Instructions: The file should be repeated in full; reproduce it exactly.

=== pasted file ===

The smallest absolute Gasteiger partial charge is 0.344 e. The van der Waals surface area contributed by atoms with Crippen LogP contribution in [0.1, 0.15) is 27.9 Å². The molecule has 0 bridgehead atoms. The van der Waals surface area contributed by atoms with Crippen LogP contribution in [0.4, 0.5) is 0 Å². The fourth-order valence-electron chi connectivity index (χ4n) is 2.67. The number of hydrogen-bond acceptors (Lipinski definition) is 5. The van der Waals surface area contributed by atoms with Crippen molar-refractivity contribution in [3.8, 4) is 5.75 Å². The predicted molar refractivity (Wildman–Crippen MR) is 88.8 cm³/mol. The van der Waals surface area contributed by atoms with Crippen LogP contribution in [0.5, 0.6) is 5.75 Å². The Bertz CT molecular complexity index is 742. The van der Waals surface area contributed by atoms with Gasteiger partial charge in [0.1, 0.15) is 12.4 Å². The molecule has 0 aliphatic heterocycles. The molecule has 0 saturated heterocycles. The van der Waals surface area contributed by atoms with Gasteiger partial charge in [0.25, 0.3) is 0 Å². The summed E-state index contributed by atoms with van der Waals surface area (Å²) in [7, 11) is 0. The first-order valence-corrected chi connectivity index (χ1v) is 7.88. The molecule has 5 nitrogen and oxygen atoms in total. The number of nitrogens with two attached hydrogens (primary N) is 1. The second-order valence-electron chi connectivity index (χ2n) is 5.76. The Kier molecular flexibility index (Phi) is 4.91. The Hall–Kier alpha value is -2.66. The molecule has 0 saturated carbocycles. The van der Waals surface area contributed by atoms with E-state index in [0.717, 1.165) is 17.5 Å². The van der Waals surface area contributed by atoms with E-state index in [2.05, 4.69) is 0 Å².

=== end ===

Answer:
The smallest absolute Gasteiger partial charge is 0.344 e. The van der Waals surface area contributed by atoms with Crippen LogP contribution in [0.1, 0.15) is 27.9 Å². The molecule has 0 bridgehead atoms. The van der Waals surface area contributed by atoms with Crippen LogP contribution in [0.4, 0.5) is 0 Å². The fourth-order valence-electron chi connectivity index (χ4n) is 2.67. The number of hydrogen-bond acceptors (Lipinski definition) is 5. The van der Waals surface area contributed by atoms with Crippen molar-refractivity contribution in [3.8, 4) is 5.75 Å². The predicted molar refractivity (Wildman–Crippen MR) is 88.8 cm³/mol. The van der Waals surface area contributed by atoms with Crippen LogP contribution in [0.5, 0.6) is 5.75 Å². The Bertz CT molecular complexity index is 742. The van der Waals surface area contributed by atoms with Gasteiger partial charge in [0.1, 0.15) is 12.4 Å². The molecule has 0 aliphatic heterocycles. The molecule has 0 saturated heterocycles. The van der Waals surface area contributed by atoms with Gasteiger partial charge in [0.25, 0.3) is 0 Å². The summed E-state index contributed by atoms with van der Waals surface area (Å²) in [7, 11) is 0. The first-order valence-corrected chi connectivity index (χ1v) is 7.88. The molecule has 5 nitrogen and oxygen atoms in total. The number of nitrogens with two attached hydrogens (primary N) is 1. The second-order valence-electron chi connectivity index (χ2n) is 5.76. The Kier molecular flexibility index (Phi) is 4.91. The Hall–Kier alpha value is -2.66. The molecule has 0 saturated carbocycles. The van der Waals surface area contributed by atoms with E-state index in [0.717, 1.165) is 17.5 Å². The van der Waals surface area contributed by atoms with E-state index in [2.05, 4.69) is 0 Å².